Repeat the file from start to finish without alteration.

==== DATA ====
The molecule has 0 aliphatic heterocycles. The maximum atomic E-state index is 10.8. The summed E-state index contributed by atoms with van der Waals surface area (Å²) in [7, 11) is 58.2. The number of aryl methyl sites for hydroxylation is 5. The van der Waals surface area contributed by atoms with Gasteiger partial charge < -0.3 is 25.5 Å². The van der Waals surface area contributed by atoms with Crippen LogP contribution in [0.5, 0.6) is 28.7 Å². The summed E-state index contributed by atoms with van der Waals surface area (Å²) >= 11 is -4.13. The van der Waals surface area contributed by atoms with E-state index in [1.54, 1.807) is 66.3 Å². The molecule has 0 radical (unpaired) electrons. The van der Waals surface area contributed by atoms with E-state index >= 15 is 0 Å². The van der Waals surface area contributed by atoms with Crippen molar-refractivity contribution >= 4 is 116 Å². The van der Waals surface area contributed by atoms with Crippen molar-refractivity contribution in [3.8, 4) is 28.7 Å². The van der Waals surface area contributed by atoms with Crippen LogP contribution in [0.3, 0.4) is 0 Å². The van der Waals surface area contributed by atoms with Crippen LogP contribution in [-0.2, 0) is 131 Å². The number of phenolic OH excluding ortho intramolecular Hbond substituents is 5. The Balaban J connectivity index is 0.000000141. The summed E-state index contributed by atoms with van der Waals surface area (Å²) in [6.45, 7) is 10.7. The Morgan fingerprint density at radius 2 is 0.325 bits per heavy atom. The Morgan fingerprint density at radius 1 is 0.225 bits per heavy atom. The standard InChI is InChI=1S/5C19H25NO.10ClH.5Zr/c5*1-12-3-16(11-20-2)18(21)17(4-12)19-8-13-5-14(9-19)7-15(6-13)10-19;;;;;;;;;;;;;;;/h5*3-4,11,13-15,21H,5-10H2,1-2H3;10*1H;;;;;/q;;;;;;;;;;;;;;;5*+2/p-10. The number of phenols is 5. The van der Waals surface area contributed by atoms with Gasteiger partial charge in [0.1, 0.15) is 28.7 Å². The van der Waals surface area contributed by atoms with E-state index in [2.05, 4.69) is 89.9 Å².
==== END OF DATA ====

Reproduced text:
The molecule has 0 aliphatic heterocycles. The maximum atomic E-state index is 10.8. The summed E-state index contributed by atoms with van der Waals surface area (Å²) in [7, 11) is 58.2. The number of aryl methyl sites for hydroxylation is 5. The van der Waals surface area contributed by atoms with Gasteiger partial charge < -0.3 is 25.5 Å². The van der Waals surface area contributed by atoms with Crippen LogP contribution in [0.5, 0.6) is 28.7 Å². The summed E-state index contributed by atoms with van der Waals surface area (Å²) >= 11 is -4.13. The van der Waals surface area contributed by atoms with E-state index in [1.54, 1.807) is 66.3 Å². The molecule has 0 radical (unpaired) electrons. The van der Waals surface area contributed by atoms with E-state index >= 15 is 0 Å². The van der Waals surface area contributed by atoms with Crippen molar-refractivity contribution >= 4 is 116 Å². The van der Waals surface area contributed by atoms with Crippen molar-refractivity contribution in [3.8, 4) is 28.7 Å². The van der Waals surface area contributed by atoms with Crippen LogP contribution in [0.3, 0.4) is 0 Å². The van der Waals surface area contributed by atoms with Crippen LogP contribution in [-0.2, 0) is 131 Å². The number of phenolic OH excluding ortho intramolecular Hbond substituents is 5. The Balaban J connectivity index is 0.000000141. The summed E-state index contributed by atoms with van der Waals surface area (Å²) in [6.45, 7) is 10.7. The Morgan fingerprint density at radius 2 is 0.325 bits per heavy atom. The Morgan fingerprint density at radius 1 is 0.225 bits per heavy atom. The standard InChI is InChI=1S/5C19H25NO.10ClH.5Zr/c5*1-12-3-16(11-20-2)18(21)17(4-12)19-8-13-5-14(9-19)7-15(6-13)10-19;;;;;;;;;;;;;;;/h5*3-4,11,13-15,21H,5-10H2,1-2H3;10*1H;;;;;/q;;;;;;;;;;;;;;;5*+2/p-10. The number of phenols is 5. The van der Waals surface area contributed by atoms with Gasteiger partial charge in [0.1, 0.15) is 28.7 Å². The van der Waals surface area contributed by atoms with E-state index in [2.05, 4.69) is 89.9 Å².